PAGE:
Say it.

*For my mom. I miss you.

I was hours away from the Junior Prom.  The dress was laid out on the bed with both pairs of new black pantyhose. (One could snag when putting them on, so mom had purchased a back-up.)  I decided that with my black dress, adorned with black plastic jewels along the neckline, and black hose, that red would be the perfect color for my nails.  I went to a local salon for the arduous process of fake nail adhesion, sculpting and painting that was so popular in the early 90’s.  The nail technician worked for hours to glue and shape those nails, and for what felt like hours she sanded away the surface of those newly applied fake nails along with layers of my own skin.

I sat in that chair and let the woman run the nail file over my fingers again and again.  I winced and said “ow.” And she would move more gingerly for a few seconds, then start grinding away again.  By the time she was done, I had ten shiny, long red nails and ten bloody fingertips to match.  She used nail polish remover to stem the bleeding, all the while never showing any sign that what was going on was the slightest bit unusual.  I paid (and tipped her!) for her work, and went home.

My mother was furious.  She grabbed my hands and asked what happened.  I shrugged and said I needed to get ready.  I only had three more hours to get dressed—barely enough time to curl my hair and put makeup on!  She was fuming.  She called the salon to complain but that was not enough.  We were going back.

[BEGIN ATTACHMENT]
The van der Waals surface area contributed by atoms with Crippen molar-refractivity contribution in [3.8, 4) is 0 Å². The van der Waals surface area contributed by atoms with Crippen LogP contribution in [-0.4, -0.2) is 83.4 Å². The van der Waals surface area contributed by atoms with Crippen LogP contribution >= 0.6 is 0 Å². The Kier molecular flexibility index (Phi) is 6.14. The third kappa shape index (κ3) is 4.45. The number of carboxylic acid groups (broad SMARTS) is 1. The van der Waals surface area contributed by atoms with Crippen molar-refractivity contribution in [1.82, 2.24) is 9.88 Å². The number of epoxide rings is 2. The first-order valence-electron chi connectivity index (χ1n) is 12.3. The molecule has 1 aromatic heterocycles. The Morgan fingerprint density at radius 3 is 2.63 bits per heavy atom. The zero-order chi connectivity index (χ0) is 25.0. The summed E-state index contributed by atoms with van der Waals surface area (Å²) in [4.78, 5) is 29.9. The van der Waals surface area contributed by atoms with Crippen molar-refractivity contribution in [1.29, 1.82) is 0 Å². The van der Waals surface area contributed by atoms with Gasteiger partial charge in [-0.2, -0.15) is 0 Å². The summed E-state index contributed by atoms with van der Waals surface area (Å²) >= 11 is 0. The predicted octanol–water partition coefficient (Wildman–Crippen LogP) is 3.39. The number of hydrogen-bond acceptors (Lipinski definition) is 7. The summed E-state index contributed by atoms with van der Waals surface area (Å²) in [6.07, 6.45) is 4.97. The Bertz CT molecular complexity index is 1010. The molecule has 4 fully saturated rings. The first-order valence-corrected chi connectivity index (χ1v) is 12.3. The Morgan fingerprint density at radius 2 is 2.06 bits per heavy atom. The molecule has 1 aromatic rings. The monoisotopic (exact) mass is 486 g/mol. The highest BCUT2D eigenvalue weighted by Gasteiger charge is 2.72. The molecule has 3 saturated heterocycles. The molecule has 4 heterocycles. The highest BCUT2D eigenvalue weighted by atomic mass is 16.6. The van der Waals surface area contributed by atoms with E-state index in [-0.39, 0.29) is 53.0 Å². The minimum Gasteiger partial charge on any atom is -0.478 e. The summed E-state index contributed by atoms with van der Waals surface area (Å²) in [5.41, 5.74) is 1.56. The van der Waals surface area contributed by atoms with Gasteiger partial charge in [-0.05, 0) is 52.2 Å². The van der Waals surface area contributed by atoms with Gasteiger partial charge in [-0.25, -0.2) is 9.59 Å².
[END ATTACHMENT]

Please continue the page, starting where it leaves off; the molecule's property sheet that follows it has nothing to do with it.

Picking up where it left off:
“No, Mom. No,” I said through tears.

I was embarrassed.  Embarrassed that I’d said nothing while this woman had inflicted some kind of new-fangled torture upon me.  Embarrassed that my mother was now driving me back to a salon where I knew other people that we knew would see us—see my mom making a scene on behalf of her wounded daughter.  16 year olds are frequent and veteran experiencers of embarrassment at the hands of their parents, but this…this was a whole new level.  I tried to sink myself into nothing in the passenger seat of the car while she drove to the other side of town.

Once there, she marched me in the door and waved my hands at the receptionist.  She demanded an explanation, an apology, a refund.  She got none of them.

“Fine,” she said, “We’ll just stand outside and let everyone else know what kind of place you are running here.”

And we stood.  The two of us, outside the door to the nail salon, with my mom holding my hands in front of anyone who dared enter the salon.  “Look at what they did to her.”

She succeeded in deterring a few patrons, whether their choice was made out of fear that their hands would suffer the same fate or fear of the crazy woman and her red-handed and red-faced sidekick outside, we will never know.

After what felt like hours in my traumatized teenage brain, she finally said we could leave.  On the way home she told me that I should never be silent when someone is doing or saying something that hurts me or someone else.  I was going to be an adult soon and would need to stand up for myself and others around me.  I wouldn’t always have her to defend me.  Not soon enough, I remember thinking.  God, teenagers are awful.  Miraculously I still got dressed, curled and rouged in enough time to enjoy the prom.